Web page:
Monday, March 10, 2014
By Beth Quimby email@example.com
PORTLAND — About 25 people showed up at Longfellow Square on Saturday to protest working conditions at Wellness Connection of Maine, the state’s largest medical marijuana dispensary group.
Matt Schlombohm, executive director of the Maine AFL-CIO, speaks about the ability of workers at Wellness Connection to unionize, at a news conference in Longfellow Square in Portland on Saturday.
John Patriquin/Staff Photographer
The protesters said the organization is ignoring their concerns about working conditions and their efforts to unionize. The Portland protest followed a similar event Friday in Hallowell.
“Too many workers are out sick,” said Barbara Heap, a production assistant at the group’s Auburn cultivation center.
The Wellness Connection of Maine is a nonprofit that operates four dispensaries – in Portland, Brewer, Thomaston and Hallowell – and serves about 2,400 patients. It employs about 40 people.
The roughly hourlong protest, which included leafleting passers-by, followed months of controversy at the dispensary provider.
The workers staged a brief walkout in February. Following an employee complaint, the Department of Health and Human Resources conducted an investigation in March that found 20 violations of state law and policy, including the organization’s use of pesticides on its marijuana plants.
The state reached a consent agreement with the organization that calls for weekly status reports and frequent inspections.
Some of the dispensary group’s employees have joined the United Food and Commercial Workers International Union. Evan Yeats, a union representative, said it is the country’s largest union that includes medical marijuana workers but said he doesn’t know how many marijuana workers are members.
Unionized employees say Wellness Connection has refused to recognize the union while others say unionized employees are not in the majority.
Kate Tozier, manager of the Portland dispensary, is one of those who said the pro-union employees are in the minority.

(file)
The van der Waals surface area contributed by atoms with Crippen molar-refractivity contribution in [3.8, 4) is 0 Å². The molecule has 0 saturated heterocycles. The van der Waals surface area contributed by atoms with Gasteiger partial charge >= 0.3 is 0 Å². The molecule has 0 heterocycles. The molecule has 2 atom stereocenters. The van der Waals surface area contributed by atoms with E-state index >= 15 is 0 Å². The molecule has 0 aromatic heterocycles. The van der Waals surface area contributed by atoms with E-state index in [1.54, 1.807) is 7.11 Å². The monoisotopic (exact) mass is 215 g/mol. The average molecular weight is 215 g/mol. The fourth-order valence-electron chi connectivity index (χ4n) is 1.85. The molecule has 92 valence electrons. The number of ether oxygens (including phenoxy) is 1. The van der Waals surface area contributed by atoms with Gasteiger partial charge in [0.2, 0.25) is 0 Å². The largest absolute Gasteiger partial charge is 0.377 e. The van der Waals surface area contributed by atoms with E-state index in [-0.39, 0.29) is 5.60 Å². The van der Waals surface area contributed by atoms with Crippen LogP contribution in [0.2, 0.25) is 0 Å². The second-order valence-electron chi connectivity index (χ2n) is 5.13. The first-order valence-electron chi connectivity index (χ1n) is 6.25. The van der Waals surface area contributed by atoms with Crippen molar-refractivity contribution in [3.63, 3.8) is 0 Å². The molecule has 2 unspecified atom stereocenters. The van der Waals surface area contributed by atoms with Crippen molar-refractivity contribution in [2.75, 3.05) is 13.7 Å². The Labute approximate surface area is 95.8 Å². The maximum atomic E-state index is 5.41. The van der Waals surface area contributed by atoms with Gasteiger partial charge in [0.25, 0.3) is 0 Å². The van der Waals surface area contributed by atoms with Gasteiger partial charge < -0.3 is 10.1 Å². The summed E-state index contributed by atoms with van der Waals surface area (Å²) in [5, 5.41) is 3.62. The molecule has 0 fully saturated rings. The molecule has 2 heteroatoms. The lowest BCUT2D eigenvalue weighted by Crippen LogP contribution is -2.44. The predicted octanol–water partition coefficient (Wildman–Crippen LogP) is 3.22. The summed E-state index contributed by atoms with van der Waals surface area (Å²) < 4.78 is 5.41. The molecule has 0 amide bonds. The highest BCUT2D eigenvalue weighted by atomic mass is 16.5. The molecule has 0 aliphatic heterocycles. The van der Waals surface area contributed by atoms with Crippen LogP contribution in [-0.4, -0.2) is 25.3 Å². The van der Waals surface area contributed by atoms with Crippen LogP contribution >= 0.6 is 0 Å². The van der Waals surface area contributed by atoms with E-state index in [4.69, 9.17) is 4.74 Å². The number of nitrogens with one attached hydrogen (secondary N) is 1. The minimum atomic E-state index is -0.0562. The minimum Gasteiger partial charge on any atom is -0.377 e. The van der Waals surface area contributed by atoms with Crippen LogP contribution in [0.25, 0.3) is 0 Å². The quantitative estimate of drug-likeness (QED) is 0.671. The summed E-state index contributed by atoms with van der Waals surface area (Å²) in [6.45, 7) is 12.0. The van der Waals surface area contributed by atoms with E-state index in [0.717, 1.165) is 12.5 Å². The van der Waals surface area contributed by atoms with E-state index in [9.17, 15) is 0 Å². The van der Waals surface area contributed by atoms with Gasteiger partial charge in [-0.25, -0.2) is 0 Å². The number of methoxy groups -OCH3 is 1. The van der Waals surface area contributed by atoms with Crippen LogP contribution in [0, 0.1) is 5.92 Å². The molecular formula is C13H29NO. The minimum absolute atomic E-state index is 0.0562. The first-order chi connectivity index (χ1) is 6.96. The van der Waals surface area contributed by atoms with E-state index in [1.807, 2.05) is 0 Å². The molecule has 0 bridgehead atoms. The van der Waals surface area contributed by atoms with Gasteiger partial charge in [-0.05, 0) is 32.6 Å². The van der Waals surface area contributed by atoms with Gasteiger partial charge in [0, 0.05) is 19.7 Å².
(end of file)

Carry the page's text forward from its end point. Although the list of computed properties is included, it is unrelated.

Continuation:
Tozier, who observed Saturday’s protest, said she saw only four employees among the group, while the rest of those taking part were union representatives.
Tozier said the industry is new and she believes it needs flexibility to grow. The nonprofit’s management, she said, has been responsive to problems pointed out by employees.
Patricia Rosi, chief operating officer of Wellness Connection, said she is not against employees unionizing but she wants to make sure the majority of workers support the concept. She said the organization has grown from five to 40 employees in the past year.
She said the group is committed to taking care of its employees. Wages start at $12 an hour and the organization provides employees health insurance and a 401(k) plan, Rosi said.
“Whether we have a union or not will not keep us from our mission, which is providing quality medical marijuana to our patients,” Rosi said.
Protesters included former Wellness Connection patients who say they have stopped using the dispensary because of the company’s use of pesticides. Brian Lee of Sebago said he stopped using Wellness Connection marijuana and is now looking for a new dispensary.
“We know it is not safe,” said Lee.
Brittany Wallingford of Auburn, who has worked at Wellness Connection’s cultivation center for three months, said employees are becoming sick due to exposure to mold that grows in the marijuana plants.
Wallingford alleges that about one-fourth of the company’s employees are sick.
Matt Schlombohm, executive director of the Maine AFL-CIO, said Wellness Connection had been forcing employees to choose between breaking the law or jeopardizing their jobs.
Rep. Peter Stuckey, D-Portland, a member of the Legislature’s Health and Human Services Committee, said he supports the protesting workers.
“They want to provide high-quality medicine and make a good living,” Stuckey said.
Staff Writer Edward D. Murphy contributed to this story.
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